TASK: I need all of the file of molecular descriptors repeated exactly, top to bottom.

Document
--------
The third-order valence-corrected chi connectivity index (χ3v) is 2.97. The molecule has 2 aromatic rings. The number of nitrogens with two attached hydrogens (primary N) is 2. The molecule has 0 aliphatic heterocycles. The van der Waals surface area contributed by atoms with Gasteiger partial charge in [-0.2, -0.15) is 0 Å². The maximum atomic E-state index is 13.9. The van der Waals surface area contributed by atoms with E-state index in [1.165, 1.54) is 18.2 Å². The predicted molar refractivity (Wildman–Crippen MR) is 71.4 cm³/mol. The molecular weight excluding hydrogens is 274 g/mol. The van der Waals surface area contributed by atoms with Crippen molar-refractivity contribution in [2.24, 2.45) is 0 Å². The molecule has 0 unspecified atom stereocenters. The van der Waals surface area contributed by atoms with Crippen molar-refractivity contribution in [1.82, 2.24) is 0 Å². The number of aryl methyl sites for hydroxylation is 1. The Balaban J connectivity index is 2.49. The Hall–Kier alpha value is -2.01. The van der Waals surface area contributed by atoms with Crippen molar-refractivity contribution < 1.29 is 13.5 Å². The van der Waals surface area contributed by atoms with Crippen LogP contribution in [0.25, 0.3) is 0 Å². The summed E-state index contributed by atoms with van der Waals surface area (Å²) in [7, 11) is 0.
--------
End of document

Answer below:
The third-order valence-corrected chi connectivity index (χ3v) is 2.97. The molecule has 2 aromatic rings. The number of nitrogens with two attached hydrogens (primary N) is 2. The molecule has 0 aliphatic heterocycles. The van der Waals surface area contributed by atoms with Gasteiger partial charge in [-0.2, -0.15) is 0 Å². The maximum atomic E-state index is 13.9. The van der Waals surface area contributed by atoms with E-state index in [1.165, 1.54) is 18.2 Å². The predicted molar refractivity (Wildman–Crippen MR) is 71.4 cm³/mol. The molecular weight excluding hydrogens is 274 g/mol. The van der Waals surface area contributed by atoms with Crippen molar-refractivity contribution in [2.24, 2.45) is 0 Å². The molecule has 0 unspecified atom stereocenters. The van der Waals surface area contributed by atoms with Crippen molar-refractivity contribution in [1.82, 2.24) is 0 Å². The number of aryl methyl sites for hydroxylation is 1. The Balaban J connectivity index is 2.49. The Hall–Kier alpha value is -2.01. The van der Waals surface area contributed by atoms with Crippen molar-refractivity contribution < 1.29 is 13.5 Å². The van der Waals surface area contributed by atoms with Crippen LogP contribution in [0.25, 0.3) is 0 Å². The summed E-state index contributed by atoms with van der Waals surface area (Å²) in [7, 11) is 0.